Indicted local judge suspended without pay

State Supreme Court acted on petition filed Thursday by Judicial Conduct Board

By Kathleen Brady Shea, Managing Editor, The Times

The Judicial Conduct Board is asking the Court of Judicial Discipline to suspend Magisterial District Judge Mark A. Bruno without pay, pending final disposition of his federal criminal charges.

 Magisterial District Judge Mark A. Bruno has been suspended without pay, pending final disposition of his federal criminal charges.

The Pennsylvania Supreme Court on Friday ordered a Chester County magisterial district judge ensnared in the sweeping federal probe of alleged ticket-fixing in Philadelphia’s Traffic Court suspended without pay.

On Thursday afternoon, in response to a federal indictment, Chester County President Judge James P. MacElree II issued a brief order that said Magisterial District Judge Mark A. Bruno, one of 12 defendants in the case, had been relieved of his duties. Bruno, 50, of West Chester, is accused of conspiracy to commit wire fraud, wire fraud, and mail fraud, charges that expose him to up to 60 years in prison.

MacElree ordered Bruno to turn in his county-issued ID, keys, and cellphone and said Bruno cannot reenter his office or any Chester County magisterial district judge’s office, enter or modify any court records, or perform any duties associated with being a magisterial district judge. Bruno’s caseload will be absorbed by the rest of the magisterial district judges, MacElree wrote.

Only the state’s Supreme Court or Court of Judicial Discipline  has the power to suspend a judge, an action that typically follows a recommendation from the state Judicial Conduct Board, which is charged with investigating alleged ethical misconduct by judges. The Judicial Conduct Board had recommended immediate suspension without pay for six judges, including Bruno.

The state Supreme Court issued three separate suspension orders. Besides Bruno,  Judge Michael J. Sullivan and Judge Michael Lowry were stripped of their pay and “relieved of any and all judicial and administrative responsibilities as a judge.” The high court did not rule on petitions for Senior Judge Fortunato Perri Sr., Senior Judge H. Warren Hogeland, or Senior Judge Kenneth Miller.

Bruno, who has been out of town, is scheduled to be arraigned Tuesday and will plead not guilty, said his attorney, Vincent P. DiFabio. He said Bruno worked no more than a handful of weeks a year in Philadelphia as a substitute judge, filling in during vacations and other absences.

The indictment contains minimal information about Bruno’s alleged conduct. It says Bruno requested assistance from Senior Traffic Court Judge Fortunato N. Perri Sr. to fix a ticket for “J.M” in January 2011. During a subsequent phone call, Perri took credit for “putting” Bruno in Traffic Court, the indictment said.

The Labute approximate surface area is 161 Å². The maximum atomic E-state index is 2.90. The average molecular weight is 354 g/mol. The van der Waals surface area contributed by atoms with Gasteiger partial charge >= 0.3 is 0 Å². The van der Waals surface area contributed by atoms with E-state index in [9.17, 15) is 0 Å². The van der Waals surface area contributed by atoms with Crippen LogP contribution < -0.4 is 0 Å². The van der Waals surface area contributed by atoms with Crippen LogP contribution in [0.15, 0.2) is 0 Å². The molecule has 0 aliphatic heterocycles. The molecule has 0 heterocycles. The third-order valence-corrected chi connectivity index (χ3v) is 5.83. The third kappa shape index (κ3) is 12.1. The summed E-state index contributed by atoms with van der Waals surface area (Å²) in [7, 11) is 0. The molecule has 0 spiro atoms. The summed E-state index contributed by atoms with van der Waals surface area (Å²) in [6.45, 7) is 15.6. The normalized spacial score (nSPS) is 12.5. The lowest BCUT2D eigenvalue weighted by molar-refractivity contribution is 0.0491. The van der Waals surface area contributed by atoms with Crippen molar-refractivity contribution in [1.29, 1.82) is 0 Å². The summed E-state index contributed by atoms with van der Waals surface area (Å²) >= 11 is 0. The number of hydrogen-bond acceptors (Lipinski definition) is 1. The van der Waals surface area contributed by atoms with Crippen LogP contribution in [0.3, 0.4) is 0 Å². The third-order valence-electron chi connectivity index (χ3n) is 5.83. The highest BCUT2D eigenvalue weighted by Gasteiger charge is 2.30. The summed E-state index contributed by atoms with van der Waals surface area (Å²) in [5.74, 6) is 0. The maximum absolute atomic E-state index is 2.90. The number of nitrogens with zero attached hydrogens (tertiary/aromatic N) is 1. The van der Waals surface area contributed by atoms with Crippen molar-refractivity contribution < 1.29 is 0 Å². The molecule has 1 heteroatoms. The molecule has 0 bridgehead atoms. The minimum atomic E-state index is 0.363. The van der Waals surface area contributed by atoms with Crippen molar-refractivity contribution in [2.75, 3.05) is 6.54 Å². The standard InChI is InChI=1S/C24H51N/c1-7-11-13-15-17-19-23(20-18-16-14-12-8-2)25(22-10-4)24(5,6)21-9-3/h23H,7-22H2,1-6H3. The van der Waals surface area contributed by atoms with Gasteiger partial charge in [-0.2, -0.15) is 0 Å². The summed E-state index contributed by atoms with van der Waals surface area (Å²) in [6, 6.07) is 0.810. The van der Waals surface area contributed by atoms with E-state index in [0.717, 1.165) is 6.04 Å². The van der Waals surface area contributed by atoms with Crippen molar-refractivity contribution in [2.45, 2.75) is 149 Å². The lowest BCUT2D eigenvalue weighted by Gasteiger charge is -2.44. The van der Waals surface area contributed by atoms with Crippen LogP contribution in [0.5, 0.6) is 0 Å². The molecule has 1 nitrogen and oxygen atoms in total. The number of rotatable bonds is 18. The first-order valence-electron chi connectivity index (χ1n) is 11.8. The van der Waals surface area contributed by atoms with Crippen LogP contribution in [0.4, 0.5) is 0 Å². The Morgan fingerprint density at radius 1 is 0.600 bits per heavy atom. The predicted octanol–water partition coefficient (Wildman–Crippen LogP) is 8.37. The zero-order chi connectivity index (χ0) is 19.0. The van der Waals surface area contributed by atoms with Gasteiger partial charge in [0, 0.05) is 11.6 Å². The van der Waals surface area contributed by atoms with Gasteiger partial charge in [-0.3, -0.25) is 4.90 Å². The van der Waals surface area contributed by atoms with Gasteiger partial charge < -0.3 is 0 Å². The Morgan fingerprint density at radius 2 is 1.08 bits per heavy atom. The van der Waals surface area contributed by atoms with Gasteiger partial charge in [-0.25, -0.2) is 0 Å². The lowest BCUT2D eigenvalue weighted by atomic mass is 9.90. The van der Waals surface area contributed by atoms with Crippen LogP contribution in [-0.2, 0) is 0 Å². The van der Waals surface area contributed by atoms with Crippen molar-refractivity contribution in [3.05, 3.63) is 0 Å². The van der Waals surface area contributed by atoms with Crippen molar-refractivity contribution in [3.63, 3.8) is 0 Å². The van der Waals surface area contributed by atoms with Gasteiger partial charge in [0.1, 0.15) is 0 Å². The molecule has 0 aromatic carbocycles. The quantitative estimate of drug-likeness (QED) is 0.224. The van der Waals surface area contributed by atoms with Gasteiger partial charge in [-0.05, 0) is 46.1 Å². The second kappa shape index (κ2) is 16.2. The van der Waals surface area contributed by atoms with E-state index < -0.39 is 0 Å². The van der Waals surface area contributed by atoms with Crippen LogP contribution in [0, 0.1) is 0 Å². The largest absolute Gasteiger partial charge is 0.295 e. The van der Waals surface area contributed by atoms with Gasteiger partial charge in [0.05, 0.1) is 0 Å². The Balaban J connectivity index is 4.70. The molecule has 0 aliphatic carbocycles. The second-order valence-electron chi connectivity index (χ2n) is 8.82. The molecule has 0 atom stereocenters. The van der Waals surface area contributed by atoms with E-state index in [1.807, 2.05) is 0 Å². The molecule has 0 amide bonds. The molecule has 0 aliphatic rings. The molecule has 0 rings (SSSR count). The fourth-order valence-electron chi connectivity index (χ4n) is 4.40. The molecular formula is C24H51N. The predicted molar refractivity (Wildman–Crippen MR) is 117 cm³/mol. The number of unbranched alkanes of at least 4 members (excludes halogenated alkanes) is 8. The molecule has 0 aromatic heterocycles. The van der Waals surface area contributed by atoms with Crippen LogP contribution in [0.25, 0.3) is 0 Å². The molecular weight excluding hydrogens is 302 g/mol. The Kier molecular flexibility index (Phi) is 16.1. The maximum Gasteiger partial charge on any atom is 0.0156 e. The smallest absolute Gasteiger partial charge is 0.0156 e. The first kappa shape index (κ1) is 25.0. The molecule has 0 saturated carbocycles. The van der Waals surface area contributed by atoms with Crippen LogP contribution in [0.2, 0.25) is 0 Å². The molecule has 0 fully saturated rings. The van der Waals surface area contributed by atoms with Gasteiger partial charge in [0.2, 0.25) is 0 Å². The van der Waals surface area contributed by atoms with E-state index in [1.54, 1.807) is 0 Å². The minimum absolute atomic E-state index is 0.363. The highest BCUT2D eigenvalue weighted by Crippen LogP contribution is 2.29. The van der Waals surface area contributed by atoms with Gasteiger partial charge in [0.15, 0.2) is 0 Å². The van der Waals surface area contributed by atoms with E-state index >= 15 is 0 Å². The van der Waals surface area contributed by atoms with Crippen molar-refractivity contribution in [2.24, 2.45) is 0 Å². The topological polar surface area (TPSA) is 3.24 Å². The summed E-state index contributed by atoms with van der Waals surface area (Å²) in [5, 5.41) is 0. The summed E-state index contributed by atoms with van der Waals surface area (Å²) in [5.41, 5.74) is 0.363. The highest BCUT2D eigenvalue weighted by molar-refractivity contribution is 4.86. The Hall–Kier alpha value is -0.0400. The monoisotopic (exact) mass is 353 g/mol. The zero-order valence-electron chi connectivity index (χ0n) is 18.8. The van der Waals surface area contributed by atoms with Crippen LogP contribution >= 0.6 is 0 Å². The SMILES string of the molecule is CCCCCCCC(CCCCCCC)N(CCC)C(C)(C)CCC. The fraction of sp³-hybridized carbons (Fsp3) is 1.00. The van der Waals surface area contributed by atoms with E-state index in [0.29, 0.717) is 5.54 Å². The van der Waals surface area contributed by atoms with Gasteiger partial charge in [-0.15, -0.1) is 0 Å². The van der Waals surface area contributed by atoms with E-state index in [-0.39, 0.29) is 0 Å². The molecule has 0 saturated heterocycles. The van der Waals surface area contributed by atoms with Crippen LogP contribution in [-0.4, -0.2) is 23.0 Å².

PDF Converter    Send article as PDF   
Tags: Chester County President Judge James P. MacElree II, Court of Judicial Discipline, Magisterial District Judge Mark A. Bruno, Pennsylvania Supreme Court, Philadelphia Traffic Court, Senior Traffic Court Judge Fortunato N. Perri Sr., Vincent P. DiFabio
Subscribe to Comments RSS Feed in this post

One Response

  1. PRINCE C. ISAAC

    v.

    JAMES P. MACELREE, II
    Defendant

    Judge Juan R Sanchez Presiding

    (James P.) MacElree Harvey has also produced many of Chester County’s judges of the Court of Common Pleas, including the Honorable Juan Sanchez.

    “Chester County President Judge James P. MacElree II issued a brief order that said Magisterial District Judge Mark A. Bruno, one of 12 defendants in the case, had been relieved of his duties. Bruno, 50, of West Chester, is accused of conspiracy to commit wire fraud, wire fraud, and mail fraud, charges that expose him to up to 60 years in prison.” K. B. Shea

    Did I read this right? This is the MacElree of MacElree /Harvey, who “produced” judges including Juan R. Sanchez, the same Juan R. Sanchez who presided over a lawsuit in which MacElree was a defendant?

    Why didn’t Juan recuse himself? Or, maybe he informed the plaintiff that MacElree produced him and then asked his permission to continue as the judge? Isn’t that required? Why didn’t MacElree demand another judge? The appearance of impropriety is forbidden.

Leave a Reply

Your email address will not be published. Required fields are marked *

*
*

 

WordPress SEO fine-tune by Meta SEO Pack from Poradnik Webmastera